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Network 10 executive producer Maria Michael loses lawsuit


Network 10 executive producer Maria Michael loses court case

  • Maria Michael lost her case
  • Network 10 sued

A former executive producer who worked on popular programs such as Bondi Rescue and The Living Room has lost a court case against her former employer Network 10 after she was owed almost $400,000.

Maria Michael had been employed by Network 10 for more than three decades and was earning more than $260,000 a year when she was fired in May 2020, marking the end of her “long and storied” career.

Despite receiving more than $255,000 in various redundancy payments, Ms Michael launched legal action against Network 10 in 2020 following a dispute over the 12 weeks’ pay she had been paid as severance pay.

Ms Michael claimed in court that she was entitled to 78 weeks’ pay – or $393,371 – because her employment was allegedly covered by the company’s enterprise agreement, which was enforced under the Fair Work.

Maria Michael had been employed by Network 10 for more than three decades when she was made redundant in May 2020. Photo: Instagram

Justice John Snaden told the Federal Court of Australia on Friday that Ms Michael was not covered by the agreement when it was terminated and was therefore not entitled to the substantial payment she claimed to receive .

“The enterprise agreement did not cover – and, therefore, did not apply to – Ms Michael’s employment with Network 10. Network 10 was not obliged to pay her compensation departure,” Judge Snaden told the court.

“The Fair Work Act probably prohibits the court from awarding costs; but, in the event that there may be a reason, as yet unknown, to think otherwise, a request for reimbursement of costs may be presented.

Justice Snaden told the court that Ms Michael’s central argument was that she was employed or covered by the classification of “producer” under the award, and that she was instead an executive.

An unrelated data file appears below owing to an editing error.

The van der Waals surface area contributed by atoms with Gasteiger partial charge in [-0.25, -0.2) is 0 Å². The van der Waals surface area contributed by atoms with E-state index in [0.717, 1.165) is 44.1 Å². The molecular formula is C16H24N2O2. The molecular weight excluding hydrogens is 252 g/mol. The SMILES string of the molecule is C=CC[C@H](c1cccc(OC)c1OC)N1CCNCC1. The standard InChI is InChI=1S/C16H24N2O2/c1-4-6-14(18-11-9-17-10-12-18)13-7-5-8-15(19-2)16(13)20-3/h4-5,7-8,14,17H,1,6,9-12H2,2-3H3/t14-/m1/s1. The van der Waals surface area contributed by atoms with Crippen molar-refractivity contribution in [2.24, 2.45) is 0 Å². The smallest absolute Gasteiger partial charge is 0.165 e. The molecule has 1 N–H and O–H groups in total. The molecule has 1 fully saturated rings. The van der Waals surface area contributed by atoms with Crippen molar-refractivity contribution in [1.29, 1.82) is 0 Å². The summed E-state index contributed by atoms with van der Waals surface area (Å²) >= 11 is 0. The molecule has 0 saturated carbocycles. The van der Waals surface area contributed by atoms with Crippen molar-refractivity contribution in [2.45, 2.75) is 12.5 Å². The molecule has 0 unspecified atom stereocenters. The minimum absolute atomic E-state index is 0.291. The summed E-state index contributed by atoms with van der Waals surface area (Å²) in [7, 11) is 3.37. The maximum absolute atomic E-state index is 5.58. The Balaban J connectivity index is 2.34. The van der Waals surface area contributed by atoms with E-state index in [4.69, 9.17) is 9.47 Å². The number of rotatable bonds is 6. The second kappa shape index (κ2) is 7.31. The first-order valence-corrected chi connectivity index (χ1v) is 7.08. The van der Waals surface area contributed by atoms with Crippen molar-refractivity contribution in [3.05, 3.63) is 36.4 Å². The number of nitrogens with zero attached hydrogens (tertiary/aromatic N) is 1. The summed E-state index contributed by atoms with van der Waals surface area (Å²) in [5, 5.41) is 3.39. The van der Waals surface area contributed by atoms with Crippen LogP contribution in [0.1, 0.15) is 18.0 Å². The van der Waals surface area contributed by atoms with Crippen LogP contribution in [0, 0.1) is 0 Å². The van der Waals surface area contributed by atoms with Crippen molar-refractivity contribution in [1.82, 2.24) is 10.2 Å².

“The fact that Ms. Michael occasionally applied herself to the performance of non-management tasks – while this is undoubtedly to her credit – does not deviate from this central reality,” Judge Sanden said.

“Ms. Michael was not a production employee who, from time to time, also managed the creation of television shows; she was an executive who managed the production of television shows.

Maria Michael, left.  with Network 10 host Grant Denyer.  Photo: Instagram

Maria Michael, left. with Network 10 host Grant Denyer. Photo: Instagram

“The major and substantial aspect of his job was to manage production (either in-house or through third parties). This aspect did not match any of the descriptions in the price.

“It follows – or, but for my previous conclusion, it would have been the case – that Ms Michael was not employed as a ‘producer’ … she was not part of the cohort of employees who were ‘…covered by the classifications established in the award’.’

The court heard that during her time at Network 10, Ms Michaels was responsible for managing both the network’s shows and those produced externally, including Family Feud, Bondi Vet and Celebrity Name Game.

“There is no doubt – and it is not really in dispute – that Ms Michael’s role was of significant seniority and importance to the production of the content broadcast on Network 10,” Mr Justice Snaden said.

“She (also) operated outside the typical confines of other Network 10 executive producers, who generally did not do ‘hands on’ work. There is no doubt that she did more ‘on the tools’ work than his executive producing counterparts.

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